As noted above, aliens who are unlawfully present in the United States who have children who are U.S. citizens or LPR’s will also be eligible for deferred action (and employment authorization) provided they can show (1) “continuous residence” in the United States since before January 1, 2010, (2) physical presence in the United States both on the date the initiative was announced (i.e., November 20, 2014) and when they apply for deferred action, (3) not being an enforcement priority under the administration’s newly announced priorities, and (4) they present no other factors that, in the exercise of discretion, makes the grant of deferred action inappropriate. Individuals who are granted deferred action pursuant to the President’s initiatives, or otherwise, are eligible for employment authorization provided they can show “an economic necessity for employment.”
There were other provisions which addressed aliens who are unlawfully present in the United States too, but these are the big ones.
Legal Immigration. The President also announced certain initiatives intended to affect aliens who are lawfully present in the United States, and which was described by the President as supporting high-skilled business and workers. One such provision is to ensure that all immigrant visas (basically “Green Cards”) which are authorized by Congress in a given fiscal year are actually issued.
Yet another initiative that the President announced is expanding the duration of “optional practical training” (“OPT”) available to F-1 nonimmigrant students in the United States studying science, technology, engineering, and mathematics (“STEM”) fields at institutions of higher education in the United States, as well as expanding the actual degree programs that are eligible for OPT.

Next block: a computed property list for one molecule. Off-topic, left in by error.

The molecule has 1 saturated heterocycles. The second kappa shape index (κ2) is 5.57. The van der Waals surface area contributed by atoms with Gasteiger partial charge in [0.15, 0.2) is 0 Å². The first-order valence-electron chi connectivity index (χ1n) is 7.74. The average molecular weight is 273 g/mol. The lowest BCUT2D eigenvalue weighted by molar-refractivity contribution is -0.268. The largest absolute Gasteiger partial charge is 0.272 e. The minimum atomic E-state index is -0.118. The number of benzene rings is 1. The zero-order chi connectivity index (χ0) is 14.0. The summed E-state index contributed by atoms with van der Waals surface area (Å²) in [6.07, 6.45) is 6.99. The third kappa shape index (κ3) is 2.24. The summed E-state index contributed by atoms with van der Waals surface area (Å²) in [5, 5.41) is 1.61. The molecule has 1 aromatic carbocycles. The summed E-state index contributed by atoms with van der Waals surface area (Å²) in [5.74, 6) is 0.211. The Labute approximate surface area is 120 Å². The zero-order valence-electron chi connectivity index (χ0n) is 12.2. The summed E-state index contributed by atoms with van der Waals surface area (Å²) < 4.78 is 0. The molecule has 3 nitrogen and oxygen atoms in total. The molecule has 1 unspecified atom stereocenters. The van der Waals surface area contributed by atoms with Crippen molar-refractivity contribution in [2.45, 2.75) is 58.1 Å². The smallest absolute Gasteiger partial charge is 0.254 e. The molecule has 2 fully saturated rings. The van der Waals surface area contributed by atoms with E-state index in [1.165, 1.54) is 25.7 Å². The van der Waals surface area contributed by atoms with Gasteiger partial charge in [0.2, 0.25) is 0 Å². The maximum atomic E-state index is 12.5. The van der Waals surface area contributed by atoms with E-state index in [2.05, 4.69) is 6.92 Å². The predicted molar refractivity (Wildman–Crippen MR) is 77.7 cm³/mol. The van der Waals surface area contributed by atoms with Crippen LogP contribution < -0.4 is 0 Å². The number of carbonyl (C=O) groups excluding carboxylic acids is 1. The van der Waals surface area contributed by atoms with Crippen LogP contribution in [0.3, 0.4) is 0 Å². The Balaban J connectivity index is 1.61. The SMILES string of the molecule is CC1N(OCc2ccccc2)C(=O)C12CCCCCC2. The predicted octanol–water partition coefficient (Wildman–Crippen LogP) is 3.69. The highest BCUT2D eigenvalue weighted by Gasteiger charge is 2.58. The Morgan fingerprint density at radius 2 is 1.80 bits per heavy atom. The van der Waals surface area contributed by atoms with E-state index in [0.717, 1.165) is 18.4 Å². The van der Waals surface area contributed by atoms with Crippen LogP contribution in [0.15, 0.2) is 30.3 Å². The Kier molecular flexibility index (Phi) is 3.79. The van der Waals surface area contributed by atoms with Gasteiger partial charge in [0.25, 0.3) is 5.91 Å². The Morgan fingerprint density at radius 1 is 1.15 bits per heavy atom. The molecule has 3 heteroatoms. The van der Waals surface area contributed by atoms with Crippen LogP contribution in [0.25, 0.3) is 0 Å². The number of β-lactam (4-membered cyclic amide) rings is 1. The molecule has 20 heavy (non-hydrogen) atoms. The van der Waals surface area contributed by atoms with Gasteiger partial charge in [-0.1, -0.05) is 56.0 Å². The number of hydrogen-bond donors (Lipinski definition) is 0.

Again, there were other provisions which the President announced in this category.
I realize the President’s actions are very controversial, and a lot of people are unhappy with them. As I’ve said before, and I’ll say it again, our immigration system is broken and it desperately needs to be fixed. In a perfect world, Congress would pass meaningful, comprehensive and bipartisan legislation, and send it to the President for his signature. That has not happened for way too long. So I suppose this is the next best thing.
US Employers Apply for Visas for Foreign Nationals in Specialty Applications : H-1B Cap Reached in 7 Days
“U.S. Citizenship and Immigration Services (USCIS) announced today that it has received a sufficient number of H-1B petitions to reach the statutory cap for fiscal year (FY) 2015. USCIS has also received more than the limit of 20,000 H-1B petitions filed under the U. S. advanced degree exemption.”